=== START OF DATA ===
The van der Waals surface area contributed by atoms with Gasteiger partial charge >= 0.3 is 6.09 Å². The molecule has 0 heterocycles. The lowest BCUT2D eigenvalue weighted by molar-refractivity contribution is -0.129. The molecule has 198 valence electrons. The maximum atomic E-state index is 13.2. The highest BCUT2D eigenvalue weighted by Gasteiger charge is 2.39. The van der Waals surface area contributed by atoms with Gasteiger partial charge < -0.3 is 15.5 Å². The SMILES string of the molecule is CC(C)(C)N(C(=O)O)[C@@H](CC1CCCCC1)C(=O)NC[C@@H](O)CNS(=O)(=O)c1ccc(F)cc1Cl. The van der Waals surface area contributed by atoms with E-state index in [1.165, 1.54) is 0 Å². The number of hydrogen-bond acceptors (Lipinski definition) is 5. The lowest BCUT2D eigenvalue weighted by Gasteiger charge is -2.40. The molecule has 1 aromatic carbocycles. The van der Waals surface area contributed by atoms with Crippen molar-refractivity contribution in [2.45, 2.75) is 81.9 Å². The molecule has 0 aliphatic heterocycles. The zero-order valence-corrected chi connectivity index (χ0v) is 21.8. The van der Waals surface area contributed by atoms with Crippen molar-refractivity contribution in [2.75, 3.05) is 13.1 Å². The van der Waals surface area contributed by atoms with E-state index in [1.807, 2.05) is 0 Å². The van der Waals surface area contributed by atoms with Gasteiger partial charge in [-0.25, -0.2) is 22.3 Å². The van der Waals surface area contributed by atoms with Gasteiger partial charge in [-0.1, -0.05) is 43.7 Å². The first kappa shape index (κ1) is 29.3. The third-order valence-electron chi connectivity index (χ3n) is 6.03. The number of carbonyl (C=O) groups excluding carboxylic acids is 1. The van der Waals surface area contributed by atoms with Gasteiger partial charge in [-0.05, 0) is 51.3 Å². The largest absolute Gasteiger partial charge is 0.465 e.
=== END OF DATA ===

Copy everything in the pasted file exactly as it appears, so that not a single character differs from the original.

The van der Waals surface area contributed by atoms with Gasteiger partial charge >= 0.3 is 6.09 Å². The molecule has 0 heterocycles. The lowest BCUT2D eigenvalue weighted by molar-refractivity contribution is -0.129. The molecule has 198 valence electrons. The maximum atomic E-state index is 13.2. The highest BCUT2D eigenvalue weighted by Gasteiger charge is 2.39. The van der Waals surface area contributed by atoms with Gasteiger partial charge < -0.3 is 15.5 Å². The SMILES string of the molecule is CC(C)(C)N(C(=O)O)[C@@H](CC1CCCCC1)C(=O)NC[C@@H](O)CNS(=O)(=O)c1ccc(F)cc1Cl. The van der Waals surface area contributed by atoms with E-state index in [1.165, 1.54) is 0 Å². The number of hydrogen-bond acceptors (Lipinski definition) is 5. The lowest BCUT2D eigenvalue weighted by Gasteiger charge is -2.40. The molecule has 1 aromatic carbocycles. The van der Waals surface area contributed by atoms with Crippen molar-refractivity contribution in [2.45, 2.75) is 81.9 Å². The molecule has 0 aliphatic heterocycles. The zero-order valence-corrected chi connectivity index (χ0v) is 21.8. The van der Waals surface area contributed by atoms with Crippen molar-refractivity contribution in [2.75, 3.05) is 13.1 Å². The van der Waals surface area contributed by atoms with E-state index in [1.807, 2.05) is 0 Å². The van der Waals surface area contributed by atoms with Gasteiger partial charge in [-0.25, -0.2) is 22.3 Å². The van der Waals surface area contributed by atoms with Gasteiger partial charge in [-0.1, -0.05) is 43.7 Å². The first kappa shape index (κ1) is 29.3. The third-order valence-electron chi connectivity index (χ3n) is 6.03. The number of carbonyl (C=O) groups excluding carboxylic acids is 1. The van der Waals surface area contributed by atoms with Gasteiger partial charge in [-0.05, 0) is 51.3 Å². The largest absolute Gasteiger partial charge is 0.465 e.